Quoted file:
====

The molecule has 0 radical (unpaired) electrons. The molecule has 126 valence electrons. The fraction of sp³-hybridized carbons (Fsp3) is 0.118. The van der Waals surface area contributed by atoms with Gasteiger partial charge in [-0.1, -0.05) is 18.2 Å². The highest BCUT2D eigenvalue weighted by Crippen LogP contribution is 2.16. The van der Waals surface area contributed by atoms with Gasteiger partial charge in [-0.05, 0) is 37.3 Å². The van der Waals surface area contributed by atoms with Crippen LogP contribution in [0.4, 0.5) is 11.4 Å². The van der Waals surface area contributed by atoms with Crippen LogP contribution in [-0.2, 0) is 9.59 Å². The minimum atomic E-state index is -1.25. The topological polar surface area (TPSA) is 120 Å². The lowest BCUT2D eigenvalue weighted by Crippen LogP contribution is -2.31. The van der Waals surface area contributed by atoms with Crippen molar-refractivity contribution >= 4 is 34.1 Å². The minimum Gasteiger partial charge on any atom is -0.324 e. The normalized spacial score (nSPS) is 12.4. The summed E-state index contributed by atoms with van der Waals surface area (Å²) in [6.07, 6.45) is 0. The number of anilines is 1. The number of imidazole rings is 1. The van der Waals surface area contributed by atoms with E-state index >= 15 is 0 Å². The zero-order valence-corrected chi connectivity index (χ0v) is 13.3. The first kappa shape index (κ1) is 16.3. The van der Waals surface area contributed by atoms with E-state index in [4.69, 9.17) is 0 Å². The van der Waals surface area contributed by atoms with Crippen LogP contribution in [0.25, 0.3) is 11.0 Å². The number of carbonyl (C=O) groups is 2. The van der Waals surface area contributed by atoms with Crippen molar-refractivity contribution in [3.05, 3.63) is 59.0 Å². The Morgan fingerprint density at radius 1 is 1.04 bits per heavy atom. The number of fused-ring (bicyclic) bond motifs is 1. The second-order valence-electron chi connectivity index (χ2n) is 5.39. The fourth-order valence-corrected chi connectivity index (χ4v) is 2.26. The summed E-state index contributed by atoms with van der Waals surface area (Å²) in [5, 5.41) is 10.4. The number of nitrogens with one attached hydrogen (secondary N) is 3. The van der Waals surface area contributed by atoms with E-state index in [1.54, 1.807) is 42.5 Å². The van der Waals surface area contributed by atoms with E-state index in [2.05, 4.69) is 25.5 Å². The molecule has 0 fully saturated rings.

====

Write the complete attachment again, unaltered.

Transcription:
The molecule has 0 radical (unpaired) electrons. The molecule has 126 valence electrons. The fraction of sp³-hybridized carbons (Fsp3) is 0.118. The van der Waals surface area contributed by atoms with Gasteiger partial charge in [-0.1, -0.05) is 18.2 Å². The highest BCUT2D eigenvalue weighted by Crippen LogP contribution is 2.16. The van der Waals surface area contributed by atoms with Gasteiger partial charge in [-0.05, 0) is 37.3 Å². The van der Waals surface area contributed by atoms with Crippen LogP contribution in [0.4, 0.5) is 11.4 Å². The van der Waals surface area contributed by atoms with Crippen LogP contribution in [-0.2, 0) is 9.59 Å². The minimum atomic E-state index is -1.25. The topological polar surface area (TPSA) is 120 Å². The lowest BCUT2D eigenvalue weighted by Crippen LogP contribution is -2.31. The van der Waals surface area contributed by atoms with Crippen molar-refractivity contribution >= 4 is 34.1 Å². The minimum Gasteiger partial charge on any atom is -0.324 e. The normalized spacial score (nSPS) is 12.4. The summed E-state index contributed by atoms with van der Waals surface area (Å²) in [6.07, 6.45) is 0. The number of anilines is 1. The number of imidazole rings is 1. The van der Waals surface area contributed by atoms with E-state index >= 15 is 0 Å². The zero-order valence-corrected chi connectivity index (χ0v) is 13.3. The first kappa shape index (κ1) is 16.3. The van der Waals surface area contributed by atoms with E-state index in [4.69, 9.17) is 0 Å². The van der Waals surface area contributed by atoms with Crippen LogP contribution in [0.25, 0.3) is 11.0 Å². The number of carbonyl (C=O) groups is 2. The van der Waals surface area contributed by atoms with Crippen molar-refractivity contribution in [3.05, 3.63) is 59.0 Å². The Morgan fingerprint density at radius 1 is 1.04 bits per heavy atom. The number of fused-ring (bicyclic) bond motifs is 1. The second-order valence-electron chi connectivity index (χ2n) is 5.39. The fourth-order valence-corrected chi connectivity index (χ4v) is 2.26. The summed E-state index contributed by atoms with van der Waals surface area (Å²) in [5, 5.41) is 10.4. The number of nitrogens with one attached hydrogen (secondary N) is 3. The van der Waals surface area contributed by atoms with E-state index in [1.54, 1.807) is 42.5 Å². The van der Waals surface area contributed by atoms with E-state index in [2.05, 4.69) is 25.5 Å². The molecule has 0 fully saturated rings.